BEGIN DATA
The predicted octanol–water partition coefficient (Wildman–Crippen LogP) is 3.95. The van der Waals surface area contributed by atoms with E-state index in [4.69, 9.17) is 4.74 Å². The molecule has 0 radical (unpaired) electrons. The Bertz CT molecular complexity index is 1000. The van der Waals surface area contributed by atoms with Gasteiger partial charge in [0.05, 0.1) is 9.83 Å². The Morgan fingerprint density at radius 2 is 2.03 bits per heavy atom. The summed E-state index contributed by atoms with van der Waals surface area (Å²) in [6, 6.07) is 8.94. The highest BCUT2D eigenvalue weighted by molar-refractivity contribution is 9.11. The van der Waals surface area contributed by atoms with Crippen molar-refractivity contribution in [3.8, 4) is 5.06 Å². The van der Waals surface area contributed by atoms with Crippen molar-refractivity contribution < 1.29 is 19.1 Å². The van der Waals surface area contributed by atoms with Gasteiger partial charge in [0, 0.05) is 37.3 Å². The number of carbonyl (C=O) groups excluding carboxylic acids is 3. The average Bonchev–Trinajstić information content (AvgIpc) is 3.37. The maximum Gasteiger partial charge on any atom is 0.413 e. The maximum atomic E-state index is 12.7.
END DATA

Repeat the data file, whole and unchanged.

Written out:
The predicted octanol–water partition coefficient (Wildman–Crippen LogP) is 3.95. The van der Waals surface area contributed by atoms with E-state index in [4.69, 9.17) is 4.74 Å². The molecule has 0 radical (unpaired) electrons. The Bertz CT molecular complexity index is 1000. The van der Waals surface area contributed by atoms with Gasteiger partial charge in [0.05, 0.1) is 9.83 Å². The Morgan fingerprint density at radius 2 is 2.03 bits per heavy atom. The summed E-state index contributed by atoms with van der Waals surface area (Å²) in [6, 6.07) is 8.94. The highest BCUT2D eigenvalue weighted by molar-refractivity contribution is 9.11. The van der Waals surface area contributed by atoms with Crippen molar-refractivity contribution in [3.8, 4) is 5.06 Å². The van der Waals surface area contributed by atoms with Crippen molar-refractivity contribution < 1.29 is 19.1 Å². The van der Waals surface area contributed by atoms with Gasteiger partial charge in [0, 0.05) is 37.3 Å². The number of carbonyl (C=O) groups excluding carboxylic acids is 3. The average Bonchev–Trinajstić information content (AvgIpc) is 3.37. The maximum Gasteiger partial charge on any atom is 0.413 e. The maximum atomic E-state index is 12.7.